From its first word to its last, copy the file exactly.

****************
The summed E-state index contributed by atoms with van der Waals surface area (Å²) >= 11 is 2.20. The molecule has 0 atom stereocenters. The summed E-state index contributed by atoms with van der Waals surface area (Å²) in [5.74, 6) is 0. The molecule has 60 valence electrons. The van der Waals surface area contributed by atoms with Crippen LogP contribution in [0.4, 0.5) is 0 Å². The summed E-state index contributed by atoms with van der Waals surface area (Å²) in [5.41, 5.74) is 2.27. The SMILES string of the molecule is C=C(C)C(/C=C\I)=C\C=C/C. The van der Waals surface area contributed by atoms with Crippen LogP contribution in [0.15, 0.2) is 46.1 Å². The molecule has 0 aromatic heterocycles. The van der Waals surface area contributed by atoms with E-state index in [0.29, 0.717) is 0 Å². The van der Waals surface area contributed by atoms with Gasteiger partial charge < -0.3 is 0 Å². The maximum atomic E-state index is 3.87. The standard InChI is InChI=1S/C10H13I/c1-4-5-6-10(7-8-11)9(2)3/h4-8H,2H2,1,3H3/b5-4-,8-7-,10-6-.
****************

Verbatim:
The summed E-state index contributed by atoms with van der Waals surface area (Å²) >= 11 is 2.20. The molecule has 0 atom stereocenters. The summed E-state index contributed by atoms with van der Waals surface area (Å²) in [5.74, 6) is 0. The molecule has 60 valence electrons. The van der Waals surface area contributed by atoms with Crippen LogP contribution in [0.4, 0.5) is 0 Å². The summed E-state index contributed by atoms with van der Waals surface area (Å²) in [5.41, 5.74) is 2.27. The SMILES string of the molecule is C=C(C)C(/C=C\I)=C\C=C/C. The van der Waals surface area contributed by atoms with Crippen LogP contribution in [0.15, 0.2) is 46.1 Å². The molecule has 0 aromatic heterocycles. The van der Waals surface area contributed by atoms with E-state index in [0.29, 0.717) is 0 Å². The van der Waals surface area contributed by atoms with Gasteiger partial charge < -0.3 is 0 Å². The maximum atomic E-state index is 3.87. The standard InChI is InChI=1S/C10H13I/c1-4-5-6-10(7-8-11)9(2)3/h4-8H,2H2,1,3H3/b5-4-,8-7-,10-6-.